Saturday, August 16, 2008

Just Sit Anywhere

Diana had a baby shower and a Wine Goddess thing today, so she was pretty well out of commission. The thought of lying around all day letting Elijah learn how to be a lazy sack from his father didn’t interest me. So I said, screw it, let’s go to the Air and Water Show.

The Chicago Air and Water show is famous for two reasons. #1, it is one of the largest demonstrations of military might this side of Iraq. #2, millions and millions and millions of people descend on Lake Michigan in one of the largest invasions this side of Iraq. I figured we could knock out Baby’s First War Machine and Baby’s First Crush Of Humanity.

We had agreed to meet my friend Chris and his wife, Sheri, who staked out a perfect lakeside stretch right in the heart of everything. And they could be counted on to have many cold beers. What I didn’t realize was ever single parking space in Chicago was taken. Every. Single. One. So the boy and I parked a mile and a half away. By the time we arrived, Eli was on the verge of a meltdown.

Until he saw the ladies.

This child has powers over the fairer sex that are clearly not inherited from his father. The moment I set him down he ping ponged to every woman in Chris and Sheri’s party. He’d bat his eyes and hug them and coo like a snake. That’s right. Coo like a snake. And the ladies would swoon. I realized I had the perfect baby sitter, or sitters, and treated myself to a deliciously tepid Old Style.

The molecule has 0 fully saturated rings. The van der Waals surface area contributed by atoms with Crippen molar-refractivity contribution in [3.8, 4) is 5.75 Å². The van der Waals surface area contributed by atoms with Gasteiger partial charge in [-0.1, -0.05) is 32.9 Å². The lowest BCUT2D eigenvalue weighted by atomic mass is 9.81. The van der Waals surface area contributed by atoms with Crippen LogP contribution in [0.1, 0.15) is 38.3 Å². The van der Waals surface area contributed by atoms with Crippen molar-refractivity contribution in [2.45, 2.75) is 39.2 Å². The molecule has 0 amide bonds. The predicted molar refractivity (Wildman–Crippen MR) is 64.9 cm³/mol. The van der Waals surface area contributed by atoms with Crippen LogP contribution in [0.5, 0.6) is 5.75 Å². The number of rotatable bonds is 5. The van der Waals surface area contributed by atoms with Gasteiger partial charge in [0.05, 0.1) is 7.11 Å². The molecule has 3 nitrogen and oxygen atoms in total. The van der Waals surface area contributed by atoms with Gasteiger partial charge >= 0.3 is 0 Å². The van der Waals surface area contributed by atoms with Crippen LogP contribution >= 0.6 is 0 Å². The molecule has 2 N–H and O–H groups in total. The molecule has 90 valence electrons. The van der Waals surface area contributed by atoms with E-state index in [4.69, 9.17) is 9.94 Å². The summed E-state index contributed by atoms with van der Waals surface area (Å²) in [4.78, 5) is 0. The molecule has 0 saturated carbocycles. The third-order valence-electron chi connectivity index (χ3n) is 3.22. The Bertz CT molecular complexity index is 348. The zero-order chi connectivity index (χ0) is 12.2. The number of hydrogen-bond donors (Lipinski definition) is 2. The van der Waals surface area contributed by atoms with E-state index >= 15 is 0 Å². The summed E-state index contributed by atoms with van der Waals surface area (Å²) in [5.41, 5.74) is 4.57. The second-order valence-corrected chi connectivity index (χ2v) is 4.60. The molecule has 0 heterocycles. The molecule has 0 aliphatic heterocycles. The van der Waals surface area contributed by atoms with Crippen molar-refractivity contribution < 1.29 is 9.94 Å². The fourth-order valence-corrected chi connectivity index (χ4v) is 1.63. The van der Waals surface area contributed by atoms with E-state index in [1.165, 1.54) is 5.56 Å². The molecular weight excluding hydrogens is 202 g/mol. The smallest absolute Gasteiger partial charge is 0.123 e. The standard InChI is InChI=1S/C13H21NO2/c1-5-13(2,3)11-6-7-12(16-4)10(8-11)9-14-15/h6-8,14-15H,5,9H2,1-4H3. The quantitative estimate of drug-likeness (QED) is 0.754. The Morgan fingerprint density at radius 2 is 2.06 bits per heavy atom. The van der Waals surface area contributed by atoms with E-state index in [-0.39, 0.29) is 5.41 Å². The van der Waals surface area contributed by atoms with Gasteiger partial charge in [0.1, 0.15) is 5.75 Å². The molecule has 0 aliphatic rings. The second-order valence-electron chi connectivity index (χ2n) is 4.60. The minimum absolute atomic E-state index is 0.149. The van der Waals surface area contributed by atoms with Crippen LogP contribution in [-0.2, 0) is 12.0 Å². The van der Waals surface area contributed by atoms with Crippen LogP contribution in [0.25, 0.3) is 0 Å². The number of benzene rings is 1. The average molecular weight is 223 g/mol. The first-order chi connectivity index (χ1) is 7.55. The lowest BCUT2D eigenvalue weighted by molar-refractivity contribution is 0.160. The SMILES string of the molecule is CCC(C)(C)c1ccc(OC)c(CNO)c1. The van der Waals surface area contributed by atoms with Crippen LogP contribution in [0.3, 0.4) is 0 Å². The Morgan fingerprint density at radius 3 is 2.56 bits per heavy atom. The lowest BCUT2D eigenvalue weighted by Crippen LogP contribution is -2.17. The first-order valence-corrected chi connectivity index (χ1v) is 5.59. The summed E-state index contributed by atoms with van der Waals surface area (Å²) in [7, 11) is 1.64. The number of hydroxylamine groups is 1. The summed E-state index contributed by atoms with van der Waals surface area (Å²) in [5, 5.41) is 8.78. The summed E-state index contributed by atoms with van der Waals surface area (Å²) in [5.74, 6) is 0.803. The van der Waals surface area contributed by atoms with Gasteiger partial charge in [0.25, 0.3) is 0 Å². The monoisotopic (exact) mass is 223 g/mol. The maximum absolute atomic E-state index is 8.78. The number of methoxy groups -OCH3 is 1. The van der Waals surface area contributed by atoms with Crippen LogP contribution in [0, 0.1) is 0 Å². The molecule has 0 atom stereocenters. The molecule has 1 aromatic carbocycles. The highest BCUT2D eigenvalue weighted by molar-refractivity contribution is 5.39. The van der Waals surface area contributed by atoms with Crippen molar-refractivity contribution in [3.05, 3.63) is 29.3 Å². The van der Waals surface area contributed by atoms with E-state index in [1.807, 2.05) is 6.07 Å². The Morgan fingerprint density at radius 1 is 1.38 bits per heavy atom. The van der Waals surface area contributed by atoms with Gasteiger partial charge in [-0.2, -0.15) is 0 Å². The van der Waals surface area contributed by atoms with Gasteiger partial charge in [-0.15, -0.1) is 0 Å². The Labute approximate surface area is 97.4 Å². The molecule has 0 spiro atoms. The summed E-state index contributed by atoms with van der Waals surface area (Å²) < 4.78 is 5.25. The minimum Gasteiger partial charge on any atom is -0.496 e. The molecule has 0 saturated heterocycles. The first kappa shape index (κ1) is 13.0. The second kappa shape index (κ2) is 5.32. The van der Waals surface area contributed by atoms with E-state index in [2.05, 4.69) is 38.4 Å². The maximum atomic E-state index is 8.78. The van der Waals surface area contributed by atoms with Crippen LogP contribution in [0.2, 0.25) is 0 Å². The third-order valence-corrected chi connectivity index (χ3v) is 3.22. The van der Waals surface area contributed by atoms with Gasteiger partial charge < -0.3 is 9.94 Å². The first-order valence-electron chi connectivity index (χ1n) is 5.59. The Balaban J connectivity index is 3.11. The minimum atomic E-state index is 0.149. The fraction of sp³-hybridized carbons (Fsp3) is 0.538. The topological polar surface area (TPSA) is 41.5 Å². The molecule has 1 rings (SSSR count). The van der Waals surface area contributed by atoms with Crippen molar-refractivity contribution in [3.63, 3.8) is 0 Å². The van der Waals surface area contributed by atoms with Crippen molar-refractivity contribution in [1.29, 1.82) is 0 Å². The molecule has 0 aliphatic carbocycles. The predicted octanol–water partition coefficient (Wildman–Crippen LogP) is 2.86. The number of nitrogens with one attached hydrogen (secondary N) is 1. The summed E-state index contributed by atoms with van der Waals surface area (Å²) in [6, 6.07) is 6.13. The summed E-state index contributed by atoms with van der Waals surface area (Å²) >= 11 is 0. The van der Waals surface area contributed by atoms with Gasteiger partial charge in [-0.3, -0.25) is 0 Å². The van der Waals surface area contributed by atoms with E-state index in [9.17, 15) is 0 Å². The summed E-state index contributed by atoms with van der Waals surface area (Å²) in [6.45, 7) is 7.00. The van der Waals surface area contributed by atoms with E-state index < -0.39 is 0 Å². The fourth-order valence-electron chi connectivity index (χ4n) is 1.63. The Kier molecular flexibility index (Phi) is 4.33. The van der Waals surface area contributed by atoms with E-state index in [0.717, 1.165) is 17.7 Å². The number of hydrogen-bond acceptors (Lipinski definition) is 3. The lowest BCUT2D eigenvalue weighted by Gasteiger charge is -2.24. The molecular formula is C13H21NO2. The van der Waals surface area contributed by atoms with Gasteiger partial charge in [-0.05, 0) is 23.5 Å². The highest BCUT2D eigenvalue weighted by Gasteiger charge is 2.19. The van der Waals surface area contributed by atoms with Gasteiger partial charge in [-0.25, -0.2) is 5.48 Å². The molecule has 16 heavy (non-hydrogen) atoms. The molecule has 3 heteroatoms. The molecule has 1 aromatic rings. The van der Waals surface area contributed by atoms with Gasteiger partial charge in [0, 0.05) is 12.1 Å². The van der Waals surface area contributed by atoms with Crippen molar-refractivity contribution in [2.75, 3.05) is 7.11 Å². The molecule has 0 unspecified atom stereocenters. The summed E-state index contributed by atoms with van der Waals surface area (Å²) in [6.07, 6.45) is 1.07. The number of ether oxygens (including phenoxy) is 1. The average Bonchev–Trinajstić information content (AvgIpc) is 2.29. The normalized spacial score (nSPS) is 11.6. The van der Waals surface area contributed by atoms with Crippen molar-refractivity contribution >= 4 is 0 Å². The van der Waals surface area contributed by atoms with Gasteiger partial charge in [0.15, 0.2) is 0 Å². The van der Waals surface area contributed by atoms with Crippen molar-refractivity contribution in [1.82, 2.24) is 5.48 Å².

At one point he yanked down Sheri’s tank top and, well, fondled. A move like that would normally get you a black eye. Chris just said, “Go get ‘em, Eli!” I figured it was time to step in and keep things PG-13. So I grabbed Eli and went for a walk among the millions.

The little bugger walked to the blanket next to us, found a woman, and immediately sat in her lap. She of course was both stunned and instantly smitten.

This was before the war demonstration got under way.

The moment the F-15 or a B-52 or whatever agent of death streaked across the sky, shaking the trees with its sonic boom, Eli leapt into my arms and held on for dear life. I tried to cover his ears every time another thing that provides me the freedom to blog buzzed the crowd, but Eli began to cry.

He is a lover, not a fighter. So we thanked our hosts and walked against the sea of people back to the car. He fell asleep and I had to stop the stroller periodically to let women marvel at how beautiful he is.

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